unit 69
"It's Bob, sure as fate.
2 Translations, 0 Upvotes, Last Activity 1 year, 1 month ago
unit 70
I was certain I'd find you here if you were still in existence.
1 Translations, 1 Upvotes, Last Activity 1 year, 1 month ago
unit 71
Well, well, well!—twenty years is a long time.
1 Translations, 1 Upvotes, Last Activity 1 year, 1 month ago
unit 72
The old restaurant's gone, Bob; I wish it had lasted, so we could have had another dinner there.
1 Translations, 1 Upvotes, Last Activity 1 year, 1 month ago
unit 73
How has the West treated you, old man?"
1 Translations, 1 Upvotes, Last Activity 1 year, 1 month ago
unit 74
"Bully; it has given me everything I asked it for.
1 Translations, 1 Upvotes, Last Activity 1 year, 1 month ago
unit 75
You've changed lots, Jimmy.
1 Translations, 1 Upvotes, Last Activity 1 year, 1 month ago
unit 76
I never thought you were so tall by two or three inches."
2 Translations, 0 Upvotes, Last Activity 1 year, 1 month ago
unit 77
"Oh, I grew a bit after I was twenty."
2 Translations, 1 Upvotes, Last Activity 1 year, 1 month ago
unit 78
"Doing well in New York, Jimmy?"
1 Translations, 1 Upvotes, Last Activity 1 year, 1 month ago
unit 79
"Moderately.
1 Translations, 1 Upvotes, Last Activity 1 year, 1 month ago
unit 80
I have a position in one of the city departments.
1 Translations, 1 Upvotes, Last Activity 1 year, 1 month ago
unit 81
Come on, Bob; we'll go around to a place I know of, and have a good long talk about old times."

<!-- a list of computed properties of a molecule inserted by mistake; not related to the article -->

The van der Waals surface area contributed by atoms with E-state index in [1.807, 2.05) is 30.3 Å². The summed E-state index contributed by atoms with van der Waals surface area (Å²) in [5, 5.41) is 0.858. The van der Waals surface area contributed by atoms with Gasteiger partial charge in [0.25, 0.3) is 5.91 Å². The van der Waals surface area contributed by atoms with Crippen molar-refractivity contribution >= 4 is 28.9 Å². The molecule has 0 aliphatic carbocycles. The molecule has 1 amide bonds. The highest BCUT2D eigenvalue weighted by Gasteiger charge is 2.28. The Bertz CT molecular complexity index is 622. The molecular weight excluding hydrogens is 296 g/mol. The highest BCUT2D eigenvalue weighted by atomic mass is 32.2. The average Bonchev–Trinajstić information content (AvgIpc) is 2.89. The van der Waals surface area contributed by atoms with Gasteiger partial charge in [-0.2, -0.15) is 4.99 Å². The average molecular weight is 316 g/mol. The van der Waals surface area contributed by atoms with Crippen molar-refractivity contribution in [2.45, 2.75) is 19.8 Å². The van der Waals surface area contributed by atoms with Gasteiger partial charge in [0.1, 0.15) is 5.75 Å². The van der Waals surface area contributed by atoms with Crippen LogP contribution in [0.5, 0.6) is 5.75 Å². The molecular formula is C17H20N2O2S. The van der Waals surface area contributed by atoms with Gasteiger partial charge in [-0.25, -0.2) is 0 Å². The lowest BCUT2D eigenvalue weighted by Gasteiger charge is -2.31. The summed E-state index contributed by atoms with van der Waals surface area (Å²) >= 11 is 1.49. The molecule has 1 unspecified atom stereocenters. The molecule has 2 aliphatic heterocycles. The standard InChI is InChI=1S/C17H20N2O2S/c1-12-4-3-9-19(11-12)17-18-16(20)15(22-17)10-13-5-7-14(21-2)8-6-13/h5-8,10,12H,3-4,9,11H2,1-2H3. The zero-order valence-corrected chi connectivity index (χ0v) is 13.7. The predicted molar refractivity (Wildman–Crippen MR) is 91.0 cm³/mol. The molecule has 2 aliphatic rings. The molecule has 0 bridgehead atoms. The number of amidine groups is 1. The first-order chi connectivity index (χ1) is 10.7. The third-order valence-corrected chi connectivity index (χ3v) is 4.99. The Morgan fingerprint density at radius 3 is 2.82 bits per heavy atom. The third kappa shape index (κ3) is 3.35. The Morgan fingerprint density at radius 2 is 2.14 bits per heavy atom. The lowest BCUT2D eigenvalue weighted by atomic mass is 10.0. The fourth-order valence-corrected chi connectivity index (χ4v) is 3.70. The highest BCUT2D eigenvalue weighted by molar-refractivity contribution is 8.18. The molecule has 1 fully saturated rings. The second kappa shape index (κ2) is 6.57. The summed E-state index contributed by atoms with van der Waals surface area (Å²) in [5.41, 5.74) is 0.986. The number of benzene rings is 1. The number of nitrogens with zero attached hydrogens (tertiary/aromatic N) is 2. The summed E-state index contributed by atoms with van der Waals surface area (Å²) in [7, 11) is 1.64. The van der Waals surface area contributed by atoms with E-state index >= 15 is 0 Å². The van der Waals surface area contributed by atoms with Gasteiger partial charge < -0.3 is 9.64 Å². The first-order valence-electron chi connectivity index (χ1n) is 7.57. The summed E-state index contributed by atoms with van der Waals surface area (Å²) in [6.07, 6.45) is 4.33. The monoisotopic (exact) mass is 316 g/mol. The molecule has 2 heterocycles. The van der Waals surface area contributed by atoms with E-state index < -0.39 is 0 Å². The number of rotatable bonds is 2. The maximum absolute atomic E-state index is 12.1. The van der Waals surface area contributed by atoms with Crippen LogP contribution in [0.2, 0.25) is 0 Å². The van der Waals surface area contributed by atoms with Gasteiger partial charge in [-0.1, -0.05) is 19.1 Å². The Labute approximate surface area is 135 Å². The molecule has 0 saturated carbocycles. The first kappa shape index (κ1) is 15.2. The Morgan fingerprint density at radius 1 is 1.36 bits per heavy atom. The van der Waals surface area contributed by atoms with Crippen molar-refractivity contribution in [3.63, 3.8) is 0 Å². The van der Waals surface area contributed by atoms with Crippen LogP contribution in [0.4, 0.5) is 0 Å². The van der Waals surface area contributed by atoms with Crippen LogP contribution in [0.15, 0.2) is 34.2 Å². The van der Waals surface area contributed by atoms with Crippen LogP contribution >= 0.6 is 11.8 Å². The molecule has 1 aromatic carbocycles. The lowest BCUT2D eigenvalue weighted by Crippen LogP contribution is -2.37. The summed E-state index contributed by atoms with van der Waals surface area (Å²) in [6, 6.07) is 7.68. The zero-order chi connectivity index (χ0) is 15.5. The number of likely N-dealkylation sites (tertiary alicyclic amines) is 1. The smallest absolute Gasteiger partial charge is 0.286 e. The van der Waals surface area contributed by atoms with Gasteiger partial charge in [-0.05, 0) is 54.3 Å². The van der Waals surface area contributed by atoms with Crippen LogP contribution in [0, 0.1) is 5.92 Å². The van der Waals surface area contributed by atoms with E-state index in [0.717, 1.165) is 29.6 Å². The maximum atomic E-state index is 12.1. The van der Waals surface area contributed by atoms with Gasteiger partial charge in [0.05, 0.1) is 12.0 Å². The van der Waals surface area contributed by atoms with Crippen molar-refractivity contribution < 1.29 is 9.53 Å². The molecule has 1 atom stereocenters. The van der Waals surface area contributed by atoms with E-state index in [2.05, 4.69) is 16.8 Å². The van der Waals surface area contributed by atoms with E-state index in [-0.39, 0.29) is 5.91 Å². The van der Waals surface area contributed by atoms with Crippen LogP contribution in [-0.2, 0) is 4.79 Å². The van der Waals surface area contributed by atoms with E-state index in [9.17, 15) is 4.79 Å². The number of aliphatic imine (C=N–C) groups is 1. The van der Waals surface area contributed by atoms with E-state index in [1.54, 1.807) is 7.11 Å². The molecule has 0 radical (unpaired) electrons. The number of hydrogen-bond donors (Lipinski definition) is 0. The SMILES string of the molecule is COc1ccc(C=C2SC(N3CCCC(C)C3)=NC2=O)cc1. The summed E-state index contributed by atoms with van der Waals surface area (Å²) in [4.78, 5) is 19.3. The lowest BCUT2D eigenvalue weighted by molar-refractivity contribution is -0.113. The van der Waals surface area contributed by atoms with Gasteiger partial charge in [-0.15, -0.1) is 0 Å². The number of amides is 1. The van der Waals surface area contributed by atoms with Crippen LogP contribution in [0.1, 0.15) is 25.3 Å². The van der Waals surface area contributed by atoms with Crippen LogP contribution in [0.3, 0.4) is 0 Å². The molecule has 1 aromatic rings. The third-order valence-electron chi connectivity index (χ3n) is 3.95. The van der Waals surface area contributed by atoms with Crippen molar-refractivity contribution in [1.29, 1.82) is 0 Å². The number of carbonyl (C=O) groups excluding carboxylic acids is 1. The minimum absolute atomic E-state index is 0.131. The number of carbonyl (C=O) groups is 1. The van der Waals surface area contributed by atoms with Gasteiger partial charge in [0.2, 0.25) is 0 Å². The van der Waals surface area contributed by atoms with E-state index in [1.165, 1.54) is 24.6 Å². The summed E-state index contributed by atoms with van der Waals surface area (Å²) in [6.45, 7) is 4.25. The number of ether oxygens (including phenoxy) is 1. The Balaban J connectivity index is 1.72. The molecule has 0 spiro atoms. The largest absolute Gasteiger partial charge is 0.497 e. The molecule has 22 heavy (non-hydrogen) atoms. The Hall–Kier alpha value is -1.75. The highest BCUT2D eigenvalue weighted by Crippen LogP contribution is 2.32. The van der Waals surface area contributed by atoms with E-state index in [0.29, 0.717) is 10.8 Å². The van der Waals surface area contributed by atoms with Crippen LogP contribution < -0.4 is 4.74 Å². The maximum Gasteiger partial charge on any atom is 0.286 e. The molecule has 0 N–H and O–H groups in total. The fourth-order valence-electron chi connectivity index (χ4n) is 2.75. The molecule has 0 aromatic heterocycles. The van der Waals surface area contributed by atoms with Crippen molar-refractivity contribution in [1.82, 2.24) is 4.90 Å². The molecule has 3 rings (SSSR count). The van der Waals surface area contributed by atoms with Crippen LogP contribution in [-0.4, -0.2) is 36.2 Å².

1 Translations, 1 Upvotes, Last Activity 1 year, 1 month ago
unit 82
The two men started up the street, arm in arm.
1 Translations, 1 Upvotes, Last Activity 1 year, 1 month ago
unit 84
The other, submerged in his overcoat, listened with interest.
1 Translations, 1 Upvotes, Last Activity 1 year, 1 month ago
unit 85
At the corner stood a drug store, brilliant with electric lights.
1 Translations, 1 Upvotes, Last Activity 1 year, 1 month ago
unit 86
When they came into this glare each of them turned simultaneously to gaze upon the other's face.
1 Translations, 1 Upvotes, Last Activity 1 year, 1 month ago
unit 87
The man from the West stopped suddenly and released his arm.
1 Translations, 1 Upvotes, Last Activity 1 year, 1 month ago
unit 88
"You're not Jimmy Wells," he snapped.
1 Translations, 1 Upvotes, Last Activity 1 year, 1 month ago
unit 89
"Twenty years is a long time, but not long enough to change a man's nose from a Roman to a pug."
1 Translations, 1 Upvotes, Last Activity 1 year, 1 month ago
unit 90
"It sometimes changes a good man into a bad one," said the tall man.
1 Translations, 1 Upvotes, Last Activity 1 year, 1 month ago
unit 91
"You've been under arrest for ten minutes, 'Silky' Bob.
1 Translations, 1 Upvotes, Last Activity 1 year, 1 month ago
unit 92